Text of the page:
In Greg's blog posts, he comments on recent reporting on, or in-depth analysis of, the "Middle East" you may be interested in.
In my previous posts on Egypt, I've tried to show the nebulous state of the the revolution there. A democratic vote was held to bring in Morsi, while the military retained a central role in the state apparatus as it did under Mubarak. In the last few weeks we've seen strong protests against the Morsi government end with the military again showing its ability to carve roughly where the country might head. Political actors that might be called liberals have joined hands with the armed forces.
The article Egypt in Year Three by the Middle East Report's (MERIP) editors says that to ask if the recent change of power is a coup or a continuation of the revolution is not the right question to ask. Yes, they say, it's a coup. They also say that a broad swath of Egyptian society wanted Morsi's government out. They important thing the editors of MERIP see is that people in Egypt are still willing to come out physically into the streets by the millions (!) to state their desire for (many visions of) how their government is run.
If you're more into audio, you can listen to an interview with one of MERIP's editors on the radio show of Fairness and Accuracy in Reporting (listen from 8:20 to 16:30 for just the part on Egypt) to get the idea.
For a view from the ground of Egypt stating something similar to what MERIP sees, read this article (translated from Arabic) which says:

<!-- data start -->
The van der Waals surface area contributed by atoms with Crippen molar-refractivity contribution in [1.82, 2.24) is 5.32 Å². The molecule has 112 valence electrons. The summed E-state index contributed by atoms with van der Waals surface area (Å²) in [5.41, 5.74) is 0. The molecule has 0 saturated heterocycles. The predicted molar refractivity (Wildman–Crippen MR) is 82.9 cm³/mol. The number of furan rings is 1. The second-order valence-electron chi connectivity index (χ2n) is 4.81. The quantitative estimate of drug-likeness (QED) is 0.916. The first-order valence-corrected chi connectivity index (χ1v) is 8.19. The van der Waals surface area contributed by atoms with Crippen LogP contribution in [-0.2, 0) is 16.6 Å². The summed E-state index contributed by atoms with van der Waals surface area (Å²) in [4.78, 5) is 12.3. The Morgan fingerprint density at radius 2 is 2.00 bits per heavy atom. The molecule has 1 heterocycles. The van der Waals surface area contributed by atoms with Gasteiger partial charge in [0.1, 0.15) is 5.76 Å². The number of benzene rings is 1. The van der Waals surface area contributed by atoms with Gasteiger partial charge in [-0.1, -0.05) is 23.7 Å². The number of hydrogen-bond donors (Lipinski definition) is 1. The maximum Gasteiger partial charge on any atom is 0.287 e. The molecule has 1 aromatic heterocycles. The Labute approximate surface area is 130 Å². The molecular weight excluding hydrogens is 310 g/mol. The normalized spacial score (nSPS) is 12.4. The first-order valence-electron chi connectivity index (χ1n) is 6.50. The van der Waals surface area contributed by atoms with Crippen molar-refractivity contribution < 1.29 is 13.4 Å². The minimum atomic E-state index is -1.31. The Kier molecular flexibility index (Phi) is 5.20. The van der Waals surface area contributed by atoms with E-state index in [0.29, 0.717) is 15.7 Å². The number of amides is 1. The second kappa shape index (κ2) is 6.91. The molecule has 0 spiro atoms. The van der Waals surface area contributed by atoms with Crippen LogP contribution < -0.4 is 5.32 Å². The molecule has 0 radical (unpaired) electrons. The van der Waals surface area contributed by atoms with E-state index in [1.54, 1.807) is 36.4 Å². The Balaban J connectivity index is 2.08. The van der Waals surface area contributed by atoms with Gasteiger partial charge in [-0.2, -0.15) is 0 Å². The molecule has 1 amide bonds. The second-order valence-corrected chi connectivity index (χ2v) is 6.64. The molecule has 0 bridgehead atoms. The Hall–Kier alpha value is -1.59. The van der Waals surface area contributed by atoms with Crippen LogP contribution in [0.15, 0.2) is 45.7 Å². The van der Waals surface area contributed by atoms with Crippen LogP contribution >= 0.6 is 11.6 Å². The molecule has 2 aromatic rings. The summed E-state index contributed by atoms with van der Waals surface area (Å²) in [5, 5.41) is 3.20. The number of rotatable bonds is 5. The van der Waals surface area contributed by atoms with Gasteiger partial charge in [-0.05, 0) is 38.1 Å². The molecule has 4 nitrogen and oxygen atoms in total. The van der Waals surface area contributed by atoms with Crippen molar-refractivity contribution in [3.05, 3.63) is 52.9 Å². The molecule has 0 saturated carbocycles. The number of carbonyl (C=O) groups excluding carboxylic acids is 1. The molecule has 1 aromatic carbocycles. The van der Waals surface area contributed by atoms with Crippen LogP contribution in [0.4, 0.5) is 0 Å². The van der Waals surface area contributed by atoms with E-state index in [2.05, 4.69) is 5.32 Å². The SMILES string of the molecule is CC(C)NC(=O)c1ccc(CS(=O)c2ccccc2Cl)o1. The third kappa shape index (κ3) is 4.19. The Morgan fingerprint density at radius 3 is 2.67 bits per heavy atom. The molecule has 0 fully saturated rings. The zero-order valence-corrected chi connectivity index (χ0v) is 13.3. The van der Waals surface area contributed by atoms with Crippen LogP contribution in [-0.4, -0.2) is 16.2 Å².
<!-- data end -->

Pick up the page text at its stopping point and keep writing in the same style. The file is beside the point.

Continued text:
“Yes, it was always possible that our revolution would attract authoritarian Islamists. Yes, the army managed to repress the street at first. But it was pressure from the street that made them retreat from their efforts to control “the transition period,” and ended up forcing them to hand power over.”
The title of the article, “Revolution? Coup d’état? The Certain Thing Is We Broke the Boxocracy,” refers to the Egyptian people no longer passively accepting politics as only above them, or handed out in ballots, but as something that they have a role in. The author ardently calls for people to stay engaged in politics, otherwise the effects of the coup are all in favor of the military. This impassioned piece made the more analytical view from MERIP much more real to me.
With all of the valid attention we have on Egypt, we shouldn't forget that Palestinian Bedouins are rising up against the Prawer Plan, a land grab by Israel to dislocate tens of thousands of people from their land in the Naqab (or Negev), which is in the south of the accepted international borders of Israel. While the land theft of Prawer is an ongoing process, July 15th began a process of coordinated actions inside Israel. Protests were also to be held in Gaza and the West Bank.
As a revolutionary process evolves and stutters in Egypt, the ethnic cleansing of the indigenous inhabitants of Palestine continues. The contrast is deeply unfortunate. But the movements that continue for human dignity against “the odds”, against militarism and imperial influence, against racism in the case of the Palestinians- those people are an inspiration.
Thank you to my fellow war-times writers for putting the MERIP piece on my radar.
The views expressed here are those of the author and do not necessarily represent those of the entire War Times project
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